Some basic parenting principles
Children need parents. This is obvious in the design of creation. Biblically, children are only created within the protection of a marriage covenant. It’s obvious in God’s protection of marriage and abhorrence of divorce and it’s obvious throughout Scripture as you see that the commands about raising, training and teaching children are directed to the parents.
Our personal application:
We generally chose to maintain the family unit. We rarely use babysitters to go somewhere without our children. When Mark and I wanted to have a ‘date’ we planned creative ways to spend time alone together. When I needed to go to the OB or run errands I took all the littles with me.
Now that we have children old enough to babysit it’s much easier for Mark and I to spend time alone together. We try to regularly get out for a quick lunch together while the children eat at home. Other than that we don’t leave our kids unless they wish to be left (our big kids sometimes enjoy staying home and reading, playing games or catching up on school work). I still head to the grocery store and the OB with several (or all) children in tow. Running errands with little children is a special blessing to both them and to me.
We’ve chosen to homeschool. We believe that God had a good purpose when He gave the responsibility for educating children to the parents and we believe that the best way to fulfill this responsibility is to educate our children at home by following the patterns that God has given us in His Word.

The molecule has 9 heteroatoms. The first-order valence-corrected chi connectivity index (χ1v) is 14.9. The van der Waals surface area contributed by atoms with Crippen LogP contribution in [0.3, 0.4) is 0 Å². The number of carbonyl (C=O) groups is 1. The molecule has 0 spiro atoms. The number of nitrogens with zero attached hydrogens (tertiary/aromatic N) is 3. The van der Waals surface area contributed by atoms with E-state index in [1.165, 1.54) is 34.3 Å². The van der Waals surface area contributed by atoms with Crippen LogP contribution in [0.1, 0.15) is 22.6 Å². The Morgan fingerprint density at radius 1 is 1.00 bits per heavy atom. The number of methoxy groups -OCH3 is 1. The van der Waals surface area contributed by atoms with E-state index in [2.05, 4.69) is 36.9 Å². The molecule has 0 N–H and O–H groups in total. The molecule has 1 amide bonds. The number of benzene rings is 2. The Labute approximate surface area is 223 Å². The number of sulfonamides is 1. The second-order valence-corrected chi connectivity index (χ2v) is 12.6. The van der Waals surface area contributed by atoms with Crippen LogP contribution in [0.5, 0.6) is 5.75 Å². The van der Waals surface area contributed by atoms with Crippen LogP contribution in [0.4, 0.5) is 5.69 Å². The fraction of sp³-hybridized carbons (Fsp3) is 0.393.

We focus on our marriage. Yes, we believe that a good marriage is an important part of parenting.
Children need God.
Our personal application:
We pray and beg that God will see fit to save our children and that they will love Him with all their heart, soul, mind and strength.
We focus first on our relationship with God and next on pointing our children to that relationship.
I recently had a conversation with some of our middle children (6-9 years) about their Bible reading and prayer life. It was lovely to hear about the habits that God is forming in their lives, not because it’s something that we require and check up on (although we do require daily Bible reading), but because they recognize that Mark and I really do believe that relationship with God is more important than learning to read (or anything else for that matter) and so it’s become important to them.